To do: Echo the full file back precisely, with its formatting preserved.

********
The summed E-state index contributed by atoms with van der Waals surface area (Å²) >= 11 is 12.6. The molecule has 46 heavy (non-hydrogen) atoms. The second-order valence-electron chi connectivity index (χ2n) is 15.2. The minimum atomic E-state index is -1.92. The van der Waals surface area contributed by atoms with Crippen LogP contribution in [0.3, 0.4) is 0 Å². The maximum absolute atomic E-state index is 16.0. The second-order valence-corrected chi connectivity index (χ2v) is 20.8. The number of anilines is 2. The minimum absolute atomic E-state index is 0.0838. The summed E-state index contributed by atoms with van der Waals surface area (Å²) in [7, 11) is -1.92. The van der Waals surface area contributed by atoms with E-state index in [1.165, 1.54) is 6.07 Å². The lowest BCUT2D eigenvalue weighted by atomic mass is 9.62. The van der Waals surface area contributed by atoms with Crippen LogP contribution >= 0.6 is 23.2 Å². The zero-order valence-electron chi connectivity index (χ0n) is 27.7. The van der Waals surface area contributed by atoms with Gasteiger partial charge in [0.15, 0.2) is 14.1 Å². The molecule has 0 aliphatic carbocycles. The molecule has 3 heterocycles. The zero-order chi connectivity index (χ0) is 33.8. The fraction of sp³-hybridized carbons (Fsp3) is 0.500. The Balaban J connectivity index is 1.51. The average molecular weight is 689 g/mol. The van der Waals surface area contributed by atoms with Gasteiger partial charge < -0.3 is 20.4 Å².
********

The summed E-state index contributed by atoms with van der Waals surface area (Å²) >= 11 is 12.6. The molecule has 46 heavy (non-hydrogen) atoms. The second-order valence-electron chi connectivity index (χ2n) is 15.2. The minimum atomic E-state index is -1.92. The van der Waals surface area contributed by atoms with Crippen LogP contribution in [0.3, 0.4) is 0 Å². The maximum absolute atomic E-state index is 16.0. The second-order valence-corrected chi connectivity index (χ2v) is 20.8. The number of anilines is 2. The minimum absolute atomic E-state index is 0.0838. The summed E-state index contributed by atoms with van der Waals surface area (Å²) in [7, 11) is -1.92. The van der Waals surface area contributed by atoms with E-state index in [1.165, 1.54) is 6.07 Å². The lowest BCUT2D eigenvalue weighted by atomic mass is 9.62. The van der Waals surface area contributed by atoms with Crippen LogP contribution >= 0.6 is 23.2 Å². The zero-order valence-electron chi connectivity index (χ0n) is 27.7. The van der Waals surface area contributed by atoms with Gasteiger partial charge in [0.15, 0.2) is 14.1 Å². The molecule has 0 aliphatic carbocycles. The molecule has 3 heterocycles. The zero-order chi connectivity index (χ0) is 33.8. The fraction of sp³-hybridized carbons (Fsp3) is 0.500. The Balaban J connectivity index is 1.51. The average molecular weight is 689 g/mol. The van der Waals surface area contributed by atoms with Gasteiger partial charge < -0.3 is 20.4 Å².